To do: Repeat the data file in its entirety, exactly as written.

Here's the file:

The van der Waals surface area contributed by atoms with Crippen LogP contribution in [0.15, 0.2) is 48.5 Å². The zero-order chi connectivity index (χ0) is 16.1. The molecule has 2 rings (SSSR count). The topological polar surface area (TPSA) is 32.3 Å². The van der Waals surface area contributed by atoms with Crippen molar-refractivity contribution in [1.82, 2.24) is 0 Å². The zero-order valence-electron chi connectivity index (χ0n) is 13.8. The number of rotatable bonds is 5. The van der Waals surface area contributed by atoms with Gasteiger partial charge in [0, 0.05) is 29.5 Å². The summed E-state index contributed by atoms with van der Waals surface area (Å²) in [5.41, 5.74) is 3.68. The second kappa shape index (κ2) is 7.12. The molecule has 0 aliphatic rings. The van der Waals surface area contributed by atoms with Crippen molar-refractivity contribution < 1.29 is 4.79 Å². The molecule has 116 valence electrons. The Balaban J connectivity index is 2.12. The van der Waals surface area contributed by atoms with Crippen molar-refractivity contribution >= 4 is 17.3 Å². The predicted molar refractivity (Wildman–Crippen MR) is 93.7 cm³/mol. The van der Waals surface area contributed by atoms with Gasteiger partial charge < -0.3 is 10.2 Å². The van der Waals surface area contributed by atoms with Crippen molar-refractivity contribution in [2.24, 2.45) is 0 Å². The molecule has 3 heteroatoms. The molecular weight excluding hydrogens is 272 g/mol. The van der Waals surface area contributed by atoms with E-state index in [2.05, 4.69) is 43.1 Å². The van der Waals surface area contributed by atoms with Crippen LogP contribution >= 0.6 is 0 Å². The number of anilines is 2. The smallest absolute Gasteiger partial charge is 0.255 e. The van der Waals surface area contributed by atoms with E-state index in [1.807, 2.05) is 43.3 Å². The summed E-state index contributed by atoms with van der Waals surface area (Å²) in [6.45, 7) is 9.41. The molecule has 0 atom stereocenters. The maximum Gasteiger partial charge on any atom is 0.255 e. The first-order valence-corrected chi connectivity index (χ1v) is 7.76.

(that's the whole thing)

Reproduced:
The van der Waals surface area contributed by atoms with Crippen LogP contribution in [0.15, 0.2) is 48.5 Å². The zero-order chi connectivity index (χ0) is 16.1. The molecule has 2 rings (SSSR count). The topological polar surface area (TPSA) is 32.3 Å². The van der Waals surface area contributed by atoms with Crippen molar-refractivity contribution in [1.82, 2.24) is 0 Å². The zero-order valence-electron chi connectivity index (χ0n) is 13.8. The number of rotatable bonds is 5. The van der Waals surface area contributed by atoms with Gasteiger partial charge in [0, 0.05) is 29.5 Å². The summed E-state index contributed by atoms with van der Waals surface area (Å²) in [5.41, 5.74) is 3.68. The second kappa shape index (κ2) is 7.12. The molecule has 0 aliphatic rings. The van der Waals surface area contributed by atoms with Crippen molar-refractivity contribution < 1.29 is 4.79 Å². The molecule has 116 valence electrons. The Balaban J connectivity index is 2.12. The van der Waals surface area contributed by atoms with Crippen molar-refractivity contribution >= 4 is 17.3 Å². The predicted molar refractivity (Wildman–Crippen MR) is 93.7 cm³/mol. The van der Waals surface area contributed by atoms with Gasteiger partial charge < -0.3 is 10.2 Å². The van der Waals surface area contributed by atoms with Crippen molar-refractivity contribution in [2.24, 2.45) is 0 Å². The molecule has 3 heteroatoms. The molecular weight excluding hydrogens is 272 g/mol. The van der Waals surface area contributed by atoms with E-state index in [2.05, 4.69) is 43.1 Å². The van der Waals surface area contributed by atoms with Crippen LogP contribution >= 0.6 is 0 Å². The number of anilines is 2. The smallest absolute Gasteiger partial charge is 0.255 e. The van der Waals surface area contributed by atoms with E-state index in [1.807, 2.05) is 43.3 Å². The summed E-state index contributed by atoms with van der Waals surface area (Å²) in [6.45, 7) is 9.41. The molecule has 0 atom stereocenters. The maximum Gasteiger partial charge on any atom is 0.255 e. The first-order valence-corrected chi connectivity index (χ1v) is 7.76.